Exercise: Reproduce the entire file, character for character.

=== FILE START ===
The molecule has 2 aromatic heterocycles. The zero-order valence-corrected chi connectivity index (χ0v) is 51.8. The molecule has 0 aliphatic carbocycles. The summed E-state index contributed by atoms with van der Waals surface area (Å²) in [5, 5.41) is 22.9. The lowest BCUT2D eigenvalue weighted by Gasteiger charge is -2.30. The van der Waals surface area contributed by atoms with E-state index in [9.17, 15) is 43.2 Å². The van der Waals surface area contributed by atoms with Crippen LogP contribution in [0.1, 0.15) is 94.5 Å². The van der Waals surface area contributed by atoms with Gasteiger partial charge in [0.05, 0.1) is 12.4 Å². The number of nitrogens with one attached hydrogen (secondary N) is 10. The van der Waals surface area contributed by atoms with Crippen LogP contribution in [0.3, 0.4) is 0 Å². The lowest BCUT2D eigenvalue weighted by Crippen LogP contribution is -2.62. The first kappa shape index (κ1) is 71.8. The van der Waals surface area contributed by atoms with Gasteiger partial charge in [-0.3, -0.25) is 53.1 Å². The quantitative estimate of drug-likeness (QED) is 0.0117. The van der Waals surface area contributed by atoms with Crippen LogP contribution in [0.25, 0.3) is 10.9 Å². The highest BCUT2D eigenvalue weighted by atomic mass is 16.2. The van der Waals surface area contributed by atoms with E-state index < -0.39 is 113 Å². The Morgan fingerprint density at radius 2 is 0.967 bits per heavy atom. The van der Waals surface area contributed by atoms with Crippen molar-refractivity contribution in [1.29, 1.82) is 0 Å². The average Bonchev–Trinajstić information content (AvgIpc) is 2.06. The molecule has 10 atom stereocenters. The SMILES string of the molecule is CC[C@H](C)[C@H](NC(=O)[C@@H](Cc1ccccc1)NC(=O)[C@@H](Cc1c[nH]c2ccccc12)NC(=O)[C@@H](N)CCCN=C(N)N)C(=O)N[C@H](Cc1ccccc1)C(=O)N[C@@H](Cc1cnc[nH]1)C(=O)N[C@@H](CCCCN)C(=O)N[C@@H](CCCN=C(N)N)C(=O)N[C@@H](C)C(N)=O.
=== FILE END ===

The molecule has 2 aromatic heterocycles. The zero-order valence-corrected chi connectivity index (χ0v) is 51.8. The molecule has 0 aliphatic carbocycles. The summed E-state index contributed by atoms with van der Waals surface area (Å²) in [5, 5.41) is 22.9. The lowest BCUT2D eigenvalue weighted by Gasteiger charge is -2.30. The van der Waals surface area contributed by atoms with E-state index in [9.17, 15) is 43.2 Å². The van der Waals surface area contributed by atoms with Crippen LogP contribution in [0.1, 0.15) is 94.5 Å². The van der Waals surface area contributed by atoms with Gasteiger partial charge in [0.05, 0.1) is 12.4 Å². The number of nitrogens with one attached hydrogen (secondary N) is 10. The van der Waals surface area contributed by atoms with Crippen LogP contribution in [0.3, 0.4) is 0 Å². The lowest BCUT2D eigenvalue weighted by Crippen LogP contribution is -2.62. The first kappa shape index (κ1) is 71.8. The van der Waals surface area contributed by atoms with Gasteiger partial charge in [-0.3, -0.25) is 53.1 Å². The quantitative estimate of drug-likeness (QED) is 0.0117. The van der Waals surface area contributed by atoms with Crippen LogP contribution in [0.25, 0.3) is 10.9 Å². The highest BCUT2D eigenvalue weighted by atomic mass is 16.2. The van der Waals surface area contributed by atoms with E-state index < -0.39 is 113 Å². The Morgan fingerprint density at radius 2 is 0.967 bits per heavy atom. The van der Waals surface area contributed by atoms with Crippen molar-refractivity contribution in [1.29, 1.82) is 0 Å². The average Bonchev–Trinajstić information content (AvgIpc) is 2.06. The molecule has 10 atom stereocenters. The SMILES string of the molecule is CC[C@H](C)[C@H](NC(=O)[C@@H](Cc1ccccc1)NC(=O)[C@@H](Cc1c[nH]c2ccccc12)NC(=O)[C@@H](N)CCCN=C(N)N)C(=O)N[C@H](Cc1ccccc1)C(=O)N[C@@H](Cc1cnc[nH]1)C(=O)N[C@@H](CCCCN)C(=O)N[C@@H](CCCN=C(N)N)C(=O)N[C@@H](C)C(N)=O.